It’s no secret that the last 30 years have seen a brutal corporate assault on U.S. workers. Incomes and union membership rates have plummeted, unemployment is soaring, and the two corporate parties have joined forces to go after our previously untouchable historic gains.
This class war has largely been one-sided—but not entirely. The organization Jobs with Justice, for one, demonstrates that the workers’ movement is still lively, innovative, and capable of resistance.
A well-organized, tantalizing, and frequently inspiring new collection of interviews and essays, Jobs with Justice: 25 Years, 25 Voices, traces the group’s history and points toward what could be a promising future.
JwJ is an ongoing national coalition with 40 chapters where, in the words of co-founder Stewart Acuff, "community leaders and leaders of faith can sit down as equals with labor leaders and plan campaigns and plan initiatives."
It has created a space where union members can count on activists focused on community issues to support their workplace struggles—and vice versa.
‘I’ll Be There’
JwJ’s "I’ll Be There" pledge encapsulates this commitment. "Those who signed the ‘I’ll Be There’ pledge card realized that if we were there five times a year for someone else’s fight, we might start winning," according to Communications Workers President Larry Cohen, a co-founder of JwJ and national board member.
While the pledge could be reduced to "I’ll show up at your event if you show up at mine," victories won through collaboration promote a deeper solidarity. Participants begin to realize that no struggle is isolated, and learn the meaning of "An injury to one is an injury to all" from their own experience.
With this model, JwJ is able to stretch the boundaries of what union leaders are usually willing to take on. As Carl Rosen, co-founder of Chicago JwJ and president of the United Electrical Workers Western Region, wrote:
To me, the most important impact of Chicago Jobs with Justice has been its role in breaking [machine politics] up, and instead helping Chicago regain a much more independent labor movement where the labor leadership can stand up on behalf of what they think is right for their members. They aren’t beholden to elected officials or anyone else.
By uniting union and non-union workers, JwJ can even sometimes embolden labor to take on corporate politicians of both parties. It builds its power for political change from the grassroots—rather than running lobbying campaigns with no strength behind them, as many unions do.
The book describes campaigns ranging from strikes and union organizing drives to health care, living wage, and anti-discrimination efforts, where JwJ has played a pivotal role in winning. JwJ was even a key player in bringing the U.S. Social Forum to Atlanta in 2007.
One disappointment is the omission of the Vermont Workers Center, which is that state's chapter of Jobs with Justice. In 1998 the VMC launched its "Healthcare Is a Human Right" campaign and changed what was politically possible in the state. As a result, Vermont politicians passed legislation with the potential to create universal health care and a single-payer plan—in striking contrast with the rest of the country and with Obamacare.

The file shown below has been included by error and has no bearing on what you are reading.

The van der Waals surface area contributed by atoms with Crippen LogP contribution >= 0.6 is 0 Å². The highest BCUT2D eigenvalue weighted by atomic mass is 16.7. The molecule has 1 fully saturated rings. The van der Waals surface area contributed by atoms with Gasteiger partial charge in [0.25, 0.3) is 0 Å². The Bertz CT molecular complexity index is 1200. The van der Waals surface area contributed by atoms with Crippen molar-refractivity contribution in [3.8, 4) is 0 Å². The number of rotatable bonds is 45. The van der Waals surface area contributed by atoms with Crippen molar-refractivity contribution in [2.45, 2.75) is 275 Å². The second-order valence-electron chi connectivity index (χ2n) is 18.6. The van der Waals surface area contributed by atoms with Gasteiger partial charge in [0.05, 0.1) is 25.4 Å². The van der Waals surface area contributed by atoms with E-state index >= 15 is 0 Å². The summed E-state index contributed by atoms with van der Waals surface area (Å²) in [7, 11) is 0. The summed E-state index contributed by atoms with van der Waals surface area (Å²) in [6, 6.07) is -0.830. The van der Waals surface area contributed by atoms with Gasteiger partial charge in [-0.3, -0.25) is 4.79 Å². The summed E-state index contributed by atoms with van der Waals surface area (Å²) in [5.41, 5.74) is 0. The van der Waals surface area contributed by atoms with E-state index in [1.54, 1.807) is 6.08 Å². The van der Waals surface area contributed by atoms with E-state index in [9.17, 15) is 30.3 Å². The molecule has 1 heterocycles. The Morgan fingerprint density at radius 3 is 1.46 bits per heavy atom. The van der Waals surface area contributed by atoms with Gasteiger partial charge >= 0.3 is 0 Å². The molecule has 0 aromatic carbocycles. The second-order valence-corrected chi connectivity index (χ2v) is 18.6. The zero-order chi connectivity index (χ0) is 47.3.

VWC activists are now following up with "Put People First: The People’s Budget Campaign," an alternative to the cuts only/shared sacrifice budgets of the Democrats and the Republicans. The book would have greatly benefited from detailed discussion of the VMC’s work.
A Single National Campaign Is Needed
Reading about these victories is inspiring. But there are limitations, too.
JwJ chapters’ efforts are largely local and scattered all over the issues map, without prioritization. Meanwhile, politicians of the 1% are busy erasing the gains made by the union and civil rights movements, and the political voice of workers has diminished to an ignorable whisper. The rights to jobs, health care, education, housing, and a good retirement are under attack, while the corporations are not paying their fair share of taxes to lift the well-being of all.
The AFL-CIO has passed resolutions and some labor leaders have made powerful statements in defense of these rights. But they have not committed serious resources toward building a mass movement. Gains for workers are now considered politically impossible and unrealistic.
By fighting its many defensive local battles, JwJ cannot hope to pose a challenge to corporate domination, except in isolated incidences. While admirable, these campaigns are like sticking fingers into the cracks of a crumbling dam.
How might JwJ develop to meet the present challenges? The group could consolidate its efforts into a focused national campaign that can draw in the widest layers of the 99%.
The movement should demand a federal jobs program—as the 1963 March on Washington for Jobs and Freedom did, and the AFL-CIO is on record advocating—to be paid for by taxing the rich, the corporations, and Wall Street.
Because of its efforts over the last 25 years, JwJ is in a good position to promote a united movement of labor and its community allies for economic justice—starting first and foremost with the right to good jobs.
Mark Vorpahl is a steward in Service Employees Local 49, social justice activist, and member of the Portland chapter of Jobs with Justice. He can be reached at Portland@workerscompass.org. This article was written for Labor Notes and can be accessed at http://www.labornotes.org/blogs/2013/09/what-can-we-learn-25-years-jobs-justice